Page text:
[00:15:26] Bill Russell: [00:15:26] I’m going to ask you to do, to rewind in your career and imagine [00:15:30] you’re a Gen Z or this is your first job out of college. You go to work for a health system. And we just went through COVID. So you’ve not met any, this is probably pretty close, you joined WWC at a time where we were in the pandemic.
[00:15:47] What they’re saying here is Gen Z is more likely to be single early in their careers, making them more likely to feel the impacts of isolation, struggle with motivation at work and lack of financial means to create proper work space at home. So they’re not able to [00:16:00] buy the ergonomic chair and set up an office and those kinds of things.
[00:16:04] And they might be in a shared apartment with like three of their college roommates and they graduated with, and that kind of stuff. It makes it very challenging. If I were to rewind back then, I mean, what are you saying to those people? That has to be extremely hard. Because you’re trying to learn the disciplines of moving from a college lifestyle to a work lifestyle.
[00:16:23] That transition is harder in and of itself. You’re not meeting your peers face to face, which I would imagine is [00:16:30] hard as well. I’m trying to empathize with this Gen Z generation who graduated over the last couple of years, went into these roles. How can we help them?
[00:16:38] Dr. Sanaz Cordes: [00:16:38] Yeah. As you were talking, the word empathy was flashing in neon in my, in my brain, because that’s always key to being a manager, but I mean, God, the level that you have to really stretch your empathy skills to make sure you can wrap your head around that because that’s 20 some odd years ago for me. And I was in medical school.
[00:16:58] So still I like, I can’t even [00:17:00] relate to what it would be like at 22 to enter a position in a corporate environment. So it’s one of those things it’s so hard to relate to, which makes it that much more important to try to understand it. And I just have empathy. I have sympathy for these young people, because like you said, I started the day before the lockdown.
[00:17:21] I’ve never met any of my coworkers. But I’ve got 20 some odd years on them. And so we’ve developed these skills and we understand, and I just can’t, [00:17:30] I cannot put myself in that. I can’t imagine being in that role and so having to be more empathetic and. I I keep coming back to World Wide. We have a great culture, can’t help it, but I work with some of the young folks that have come into sales. And it’s really impressive with that organization has done with these new kind of hires where daily they have a lot of like fixed sessions. They’re interacting with each other.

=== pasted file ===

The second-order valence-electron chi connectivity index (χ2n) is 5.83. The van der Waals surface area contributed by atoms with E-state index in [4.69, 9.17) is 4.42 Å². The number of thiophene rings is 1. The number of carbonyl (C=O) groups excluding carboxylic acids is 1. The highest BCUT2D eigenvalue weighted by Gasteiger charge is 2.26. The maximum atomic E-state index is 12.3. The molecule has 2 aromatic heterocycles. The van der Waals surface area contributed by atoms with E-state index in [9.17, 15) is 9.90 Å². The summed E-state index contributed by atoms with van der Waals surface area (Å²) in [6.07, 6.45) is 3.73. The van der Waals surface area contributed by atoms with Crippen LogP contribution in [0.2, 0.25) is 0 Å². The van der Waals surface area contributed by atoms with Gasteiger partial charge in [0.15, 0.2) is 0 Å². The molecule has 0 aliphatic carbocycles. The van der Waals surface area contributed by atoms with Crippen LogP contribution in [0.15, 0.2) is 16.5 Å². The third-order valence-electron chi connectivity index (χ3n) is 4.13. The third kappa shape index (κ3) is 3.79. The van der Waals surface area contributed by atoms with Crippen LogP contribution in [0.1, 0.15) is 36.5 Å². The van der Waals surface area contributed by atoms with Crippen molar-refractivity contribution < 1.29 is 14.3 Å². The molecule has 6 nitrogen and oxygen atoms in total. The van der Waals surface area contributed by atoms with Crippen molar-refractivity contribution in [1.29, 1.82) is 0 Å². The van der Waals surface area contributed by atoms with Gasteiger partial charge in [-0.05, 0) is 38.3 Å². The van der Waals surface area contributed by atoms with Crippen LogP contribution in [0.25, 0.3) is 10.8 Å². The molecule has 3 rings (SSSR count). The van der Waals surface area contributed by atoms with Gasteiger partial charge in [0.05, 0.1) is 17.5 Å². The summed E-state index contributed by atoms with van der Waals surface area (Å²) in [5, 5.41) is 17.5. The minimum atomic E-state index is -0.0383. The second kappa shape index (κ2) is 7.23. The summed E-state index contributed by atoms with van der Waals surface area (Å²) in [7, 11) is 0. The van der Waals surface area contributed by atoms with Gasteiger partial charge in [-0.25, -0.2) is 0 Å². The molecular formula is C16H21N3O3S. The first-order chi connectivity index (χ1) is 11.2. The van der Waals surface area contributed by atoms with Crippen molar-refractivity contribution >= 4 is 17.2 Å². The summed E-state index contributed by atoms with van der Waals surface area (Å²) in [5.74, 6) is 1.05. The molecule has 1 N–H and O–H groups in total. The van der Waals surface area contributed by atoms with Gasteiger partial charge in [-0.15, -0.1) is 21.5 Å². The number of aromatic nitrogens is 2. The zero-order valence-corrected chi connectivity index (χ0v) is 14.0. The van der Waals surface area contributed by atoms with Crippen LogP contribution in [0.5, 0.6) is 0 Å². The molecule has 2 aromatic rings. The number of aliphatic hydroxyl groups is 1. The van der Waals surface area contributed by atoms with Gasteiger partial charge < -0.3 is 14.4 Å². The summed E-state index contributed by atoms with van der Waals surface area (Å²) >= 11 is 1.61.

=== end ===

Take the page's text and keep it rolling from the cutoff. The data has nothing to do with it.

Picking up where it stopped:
[00:17:56] They have an understanding of like, what’s going to happen this week. [00:18:00] They’re meeting with different or departments. And I was thinking of blah, I wanted that. Like, that’s great. I’m glad you guys are having that. That’s hard, right? Like not every company has the bandwidth, the resources to be able to do that. So yeah, it’s, it’s it’s, it’s hard.
[00:18:16] Bill Russell: [00:18:16] Empathy and awareness. I mean, that generation might need more formal get togethers something I might’ve done as a CIO is say, all right, look, we’re gonna, we’re gonna identify this age group or anyone we’ve hired over the last [00:18:30] two years. And every Friday morning, they’re going to meet with a different executive.
[00:18:34] It could be the CIO this time. It could be the VP of applications. It could be the CMIO. It could be the Chief Security Officer. We’re going to treat it like a training session, but it’s a way for them to interact,ask questions, learn about the company. That’s the normal onboarding may have broken down through the pandemic.
[00:18:55] I hope people have really thought about this. There are a number five is shrinking networks [00:19:00] are endangering innovation. The move to remote work made teams more siloed. And the CIO is I’ve talked to, are aware of this. The health care leaders are aware of this siloed nature that tends to pop up. And I I think we’re trying to be creative around it, but that’s definitely one of the things too lLet’s see.
[00:19:24] Dr. Sanaz Cordes: [00:19:24] And even career opportunities like within your own company. I mean, who of us [00:19:30] on our career path, the last couple of decades, haven’t had an opportunity because we’re face to face to raise our hand for a project or not a position or something that shifts us to a different part of that velocity, so it’s, how do you do that when you’re young, you’re new and you don’t even meet the people in the lunch room or folks that you, you want to approach with those kinds of discussions.
[00:19:54] Bill Russell: [00:19:54] It’s interesting cause somebody asked me that the question of, Hey, we’re going to a hybrid work environment. How often do you [00:20:00] think I should go into the office? And it was a younger person. And I said, as often as you can. If you feel safe, as often as you can. And they’re like, well, why would I do that? I’m giving up some of my freedom, my autonomy I’m like, would you like to progress in your career? And that was the number one thing.
[00:20:15] It’s like you can’t, especially with your career, you can’t replace serendipity. You can’t replace that just running into somebody saying, Hey, let’s go to lunch. Let’s have a conversation. Even you think, well, that’s within my own company, but you might [00:20:30] meet a vendor partner. You might meet a consultant. You might be somebody who changes the trajectory of your career and that stuff doesn’t happen. It almost has to be planned if you’re working the way we’re working.
[00:20:44] Dr. Sanaz Cordes: [00:20:44] Yeah. It doesn’t happen on Zoom. Like that’s 100%.